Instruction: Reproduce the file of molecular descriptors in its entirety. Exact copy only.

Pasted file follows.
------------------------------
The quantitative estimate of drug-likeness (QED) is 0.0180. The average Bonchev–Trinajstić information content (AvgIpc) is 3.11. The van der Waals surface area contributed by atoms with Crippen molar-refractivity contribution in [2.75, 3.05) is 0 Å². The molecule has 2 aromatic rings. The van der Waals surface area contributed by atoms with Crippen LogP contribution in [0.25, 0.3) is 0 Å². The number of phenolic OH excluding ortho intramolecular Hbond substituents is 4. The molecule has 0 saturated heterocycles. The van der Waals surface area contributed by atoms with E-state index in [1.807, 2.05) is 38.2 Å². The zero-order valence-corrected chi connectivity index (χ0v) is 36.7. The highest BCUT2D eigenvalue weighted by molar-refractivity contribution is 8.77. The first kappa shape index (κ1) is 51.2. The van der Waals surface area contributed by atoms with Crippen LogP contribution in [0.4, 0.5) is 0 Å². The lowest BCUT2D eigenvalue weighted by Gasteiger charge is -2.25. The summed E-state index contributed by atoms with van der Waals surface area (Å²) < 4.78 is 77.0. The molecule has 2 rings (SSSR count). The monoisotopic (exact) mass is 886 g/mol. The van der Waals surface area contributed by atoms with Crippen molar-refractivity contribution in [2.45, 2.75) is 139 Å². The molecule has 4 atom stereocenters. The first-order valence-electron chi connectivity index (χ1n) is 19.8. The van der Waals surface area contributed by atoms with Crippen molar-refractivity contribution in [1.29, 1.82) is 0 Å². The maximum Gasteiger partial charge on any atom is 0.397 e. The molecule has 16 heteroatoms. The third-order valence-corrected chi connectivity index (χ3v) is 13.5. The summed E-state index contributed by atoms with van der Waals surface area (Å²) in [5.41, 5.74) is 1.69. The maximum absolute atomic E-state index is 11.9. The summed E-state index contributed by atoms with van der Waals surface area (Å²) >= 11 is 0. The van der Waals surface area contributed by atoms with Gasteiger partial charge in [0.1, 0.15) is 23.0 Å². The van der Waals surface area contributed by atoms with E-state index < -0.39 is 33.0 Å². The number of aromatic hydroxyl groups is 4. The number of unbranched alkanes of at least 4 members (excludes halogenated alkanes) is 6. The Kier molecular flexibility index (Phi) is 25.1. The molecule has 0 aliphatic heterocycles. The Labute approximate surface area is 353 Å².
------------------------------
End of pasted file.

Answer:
The quantitative estimate of drug-likeness (QED) is 0.0180. The average Bonchev–Trinajstić information content (AvgIpc) is 3.11. The van der Waals surface area contributed by atoms with Crippen molar-refractivity contribution in [2.75, 3.05) is 0 Å². The molecule has 2 aromatic rings. The van der Waals surface area contributed by atoms with Crippen LogP contribution in [0.25, 0.3) is 0 Å². The number of phenolic OH excluding ortho intramolecular Hbond substituents is 4. The molecule has 0 saturated heterocycles. The van der Waals surface area contributed by atoms with E-state index in [1.807, 2.05) is 38.2 Å². The zero-order valence-corrected chi connectivity index (χ0v) is 36.7. The highest BCUT2D eigenvalue weighted by molar-refractivity contribution is 8.77. The first kappa shape index (κ1) is 51.2. The van der Waals surface area contributed by atoms with Crippen LogP contribution in [0.4, 0.5) is 0 Å². The lowest BCUT2D eigenvalue weighted by Gasteiger charge is -2.25. The summed E-state index contributed by atoms with van der Waals surface area (Å²) < 4.78 is 77.0. The molecule has 2 rings (SSSR count). The monoisotopic (exact) mass is 886 g/mol. The van der Waals surface area contributed by atoms with Crippen molar-refractivity contribution in [2.45, 2.75) is 139 Å². The molecule has 4 atom stereocenters. The first-order valence-electron chi connectivity index (χ1n) is 19.8. The van der Waals surface area contributed by atoms with Crippen molar-refractivity contribution in [1.29, 1.82) is 0 Å². The maximum Gasteiger partial charge on any atom is 0.397 e. The molecule has 16 heteroatoms. The third-order valence-corrected chi connectivity index (χ3v) is 13.5. The summed E-state index contributed by atoms with van der Waals surface area (Å²) in [5.41, 5.74) is 1.69. The maximum absolute atomic E-state index is 11.9. The summed E-state index contributed by atoms with van der Waals surface area (Å²) >= 11 is 0. The van der Waals surface area contributed by atoms with Gasteiger partial charge in [0.1, 0.15) is 23.0 Å². The van der Waals surface area contributed by atoms with E-state index < -0.39 is 33.0 Å². The number of aromatic hydroxyl groups is 4. The number of unbranched alkanes of at least 4 members (excludes halogenated alkanes) is 6. The Kier molecular flexibility index (Phi) is 25.1. The molecule has 0 aliphatic heterocycles. The Labute approximate surface area is 353 Å².